In 1965, W. H. Smith (the largest single book retailer in Great Britain) announced its plans to move to a computerized warehouse in 1967 and wanted a standard numbering system for books it carried. They hired consultants to work on behalf of their interest, the British Publishers Association's Distribution and Methods Committee and other experts in the U.K. book trade. They devised the Standard Book Numbering (SBN) system in 1966 and it was implemented in 1967.
At the same time, the International Organization for Standardization (ISO) Technical Committee on Documentation (TC 46) set up a working party to investigate the possibility of adapting the British SBN for international use. A meeting was held in London in 1968 with representatives from Denmark, France, Germany, Eire, the Netherlands, Norway, the United Kingdom, the United States of America, and an observer from UNESCO. Other countries contributed written suggestions and expressions of interest. A report of the meeting was circulated to all ISO member countries. Comments on this report and subsequent proposals were considered at meetings of the working party held in Berlin and Stockholm in 1969. As a result of the thinking at all of these meetings, the International Standard Book Number (ISBN) was approved as an ISO standard in 1970, and became ISO 2108.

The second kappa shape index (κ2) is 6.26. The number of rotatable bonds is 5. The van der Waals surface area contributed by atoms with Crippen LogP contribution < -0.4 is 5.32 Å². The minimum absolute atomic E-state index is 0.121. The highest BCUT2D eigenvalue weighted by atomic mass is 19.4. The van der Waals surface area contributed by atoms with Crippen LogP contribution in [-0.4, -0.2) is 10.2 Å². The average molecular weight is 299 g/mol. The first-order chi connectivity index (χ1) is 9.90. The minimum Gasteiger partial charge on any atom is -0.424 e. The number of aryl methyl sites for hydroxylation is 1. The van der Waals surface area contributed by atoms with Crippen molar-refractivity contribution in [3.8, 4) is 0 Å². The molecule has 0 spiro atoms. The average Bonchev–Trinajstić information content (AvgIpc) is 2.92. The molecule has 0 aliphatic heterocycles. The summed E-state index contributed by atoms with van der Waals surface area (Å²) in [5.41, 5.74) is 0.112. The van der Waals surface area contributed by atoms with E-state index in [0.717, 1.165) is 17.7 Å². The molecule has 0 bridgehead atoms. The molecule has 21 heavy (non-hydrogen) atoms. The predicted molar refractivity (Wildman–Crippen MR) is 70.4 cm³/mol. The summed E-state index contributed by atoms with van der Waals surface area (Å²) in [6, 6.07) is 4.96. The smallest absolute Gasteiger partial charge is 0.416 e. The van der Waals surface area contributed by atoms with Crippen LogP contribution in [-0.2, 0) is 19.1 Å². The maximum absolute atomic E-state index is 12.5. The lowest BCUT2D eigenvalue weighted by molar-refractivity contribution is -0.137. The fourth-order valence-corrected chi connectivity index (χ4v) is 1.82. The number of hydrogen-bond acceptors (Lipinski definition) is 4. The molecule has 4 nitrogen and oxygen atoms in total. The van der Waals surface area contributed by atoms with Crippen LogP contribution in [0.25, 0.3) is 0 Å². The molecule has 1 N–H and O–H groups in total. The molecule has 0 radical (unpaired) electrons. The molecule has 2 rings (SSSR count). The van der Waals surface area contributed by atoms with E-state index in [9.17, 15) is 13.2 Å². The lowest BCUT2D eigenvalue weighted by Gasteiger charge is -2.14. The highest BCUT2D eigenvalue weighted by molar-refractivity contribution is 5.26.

That original standard has been revised as book and book-like content appeared in new forms of media, but the basic structure of the ISBN as defined in that standard has not changed and is in use today in almost 150 countries.